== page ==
Position a flashgun at one side and shoot from the other side. You’ll need a cable to attach your camera to the flash. Make sure you use a low ISO and a smaller depth of field to make the flower ‘pop’ out of the ice.

Intentional Camera Movement (ICM)

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Photo by Kristin Charleton | ICM photography can be used in so many different photographic situations. Starting off with a simple left to right panning shot is an easy way to build up confidence

ICM is an abstract style of photography where you deliberately move the camera about during a long exposure. The end result shouldn’t be an out of focus blurry shot, but one that uses a soft focus to create an almost painterly feel to images. Start with a shutter speed of around 1/20th to allow you to move the camera around during your exposure. And make sure you use a low ISO of 100 or 200 to avoid any noise on your images. Whilst depth of field is largely irrelevant in shots where nothing is going to be conventionally sharp, a smaller aperture may help you to work with longer exposures in the daytime without risking overexposure.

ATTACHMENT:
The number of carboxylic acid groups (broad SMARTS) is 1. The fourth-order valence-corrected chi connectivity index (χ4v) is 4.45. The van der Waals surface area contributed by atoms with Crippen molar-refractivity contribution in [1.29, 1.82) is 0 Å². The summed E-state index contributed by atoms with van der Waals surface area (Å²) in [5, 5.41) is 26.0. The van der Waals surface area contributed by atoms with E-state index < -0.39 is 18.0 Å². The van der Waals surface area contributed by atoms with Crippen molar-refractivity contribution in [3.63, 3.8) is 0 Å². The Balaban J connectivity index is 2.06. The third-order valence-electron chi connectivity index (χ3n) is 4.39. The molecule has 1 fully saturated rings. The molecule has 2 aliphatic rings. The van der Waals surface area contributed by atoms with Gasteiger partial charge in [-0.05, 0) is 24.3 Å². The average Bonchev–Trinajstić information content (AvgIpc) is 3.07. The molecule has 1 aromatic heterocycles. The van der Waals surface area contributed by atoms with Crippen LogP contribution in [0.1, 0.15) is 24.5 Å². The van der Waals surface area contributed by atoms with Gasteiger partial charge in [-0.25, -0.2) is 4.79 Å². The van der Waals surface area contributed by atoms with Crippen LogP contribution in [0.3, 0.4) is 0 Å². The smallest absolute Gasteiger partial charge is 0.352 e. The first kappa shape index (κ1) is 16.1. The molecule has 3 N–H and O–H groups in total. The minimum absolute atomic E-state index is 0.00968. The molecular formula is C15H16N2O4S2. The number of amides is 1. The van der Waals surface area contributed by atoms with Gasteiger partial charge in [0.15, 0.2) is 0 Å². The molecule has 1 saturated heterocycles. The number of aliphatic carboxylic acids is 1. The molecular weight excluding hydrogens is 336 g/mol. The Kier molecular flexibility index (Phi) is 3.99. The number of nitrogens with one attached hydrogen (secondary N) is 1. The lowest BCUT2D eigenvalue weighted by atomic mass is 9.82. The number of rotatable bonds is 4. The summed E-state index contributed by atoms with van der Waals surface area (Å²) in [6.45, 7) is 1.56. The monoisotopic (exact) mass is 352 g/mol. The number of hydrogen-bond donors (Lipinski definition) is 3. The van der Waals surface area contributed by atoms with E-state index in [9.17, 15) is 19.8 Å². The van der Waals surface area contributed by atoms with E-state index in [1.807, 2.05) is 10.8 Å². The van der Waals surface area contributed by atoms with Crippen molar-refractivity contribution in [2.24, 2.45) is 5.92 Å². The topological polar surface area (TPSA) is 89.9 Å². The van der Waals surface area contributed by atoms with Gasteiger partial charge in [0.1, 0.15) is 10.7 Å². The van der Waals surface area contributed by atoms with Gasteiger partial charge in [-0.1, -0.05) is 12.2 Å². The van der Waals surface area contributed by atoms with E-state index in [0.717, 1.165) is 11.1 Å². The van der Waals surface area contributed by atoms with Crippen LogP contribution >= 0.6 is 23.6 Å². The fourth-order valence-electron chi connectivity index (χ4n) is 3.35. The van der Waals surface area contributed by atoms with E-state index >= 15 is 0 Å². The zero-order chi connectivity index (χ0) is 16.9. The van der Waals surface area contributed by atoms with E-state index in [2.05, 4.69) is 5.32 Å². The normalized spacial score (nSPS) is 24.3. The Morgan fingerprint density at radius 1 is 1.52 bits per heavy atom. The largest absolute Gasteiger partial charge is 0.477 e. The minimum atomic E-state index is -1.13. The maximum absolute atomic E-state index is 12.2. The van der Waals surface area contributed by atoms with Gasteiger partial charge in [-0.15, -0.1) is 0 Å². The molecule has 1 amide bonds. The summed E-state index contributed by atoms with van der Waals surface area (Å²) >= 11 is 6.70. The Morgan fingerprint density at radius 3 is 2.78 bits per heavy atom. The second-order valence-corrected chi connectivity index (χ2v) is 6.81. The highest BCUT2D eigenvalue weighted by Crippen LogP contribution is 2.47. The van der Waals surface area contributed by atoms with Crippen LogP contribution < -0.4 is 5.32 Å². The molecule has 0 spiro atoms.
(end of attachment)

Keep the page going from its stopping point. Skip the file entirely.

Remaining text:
Key Lesson: You can use several techniques to capture ICM images. Panning is a good technique to start out with as it just involves moving a tripod from side to side. You can pan horizontally or turn your camera to pan vertically. Once you’re comfortable with this, you can try other techniques such as rotating your camera to form a swirling pattern or use abstract curving movements to form your own patterns.

Pinhole photography

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Photo by Joel Naren | Pinhole photography can produce very atmospheric images – it’s also an easy way to show up any dust on your sensor!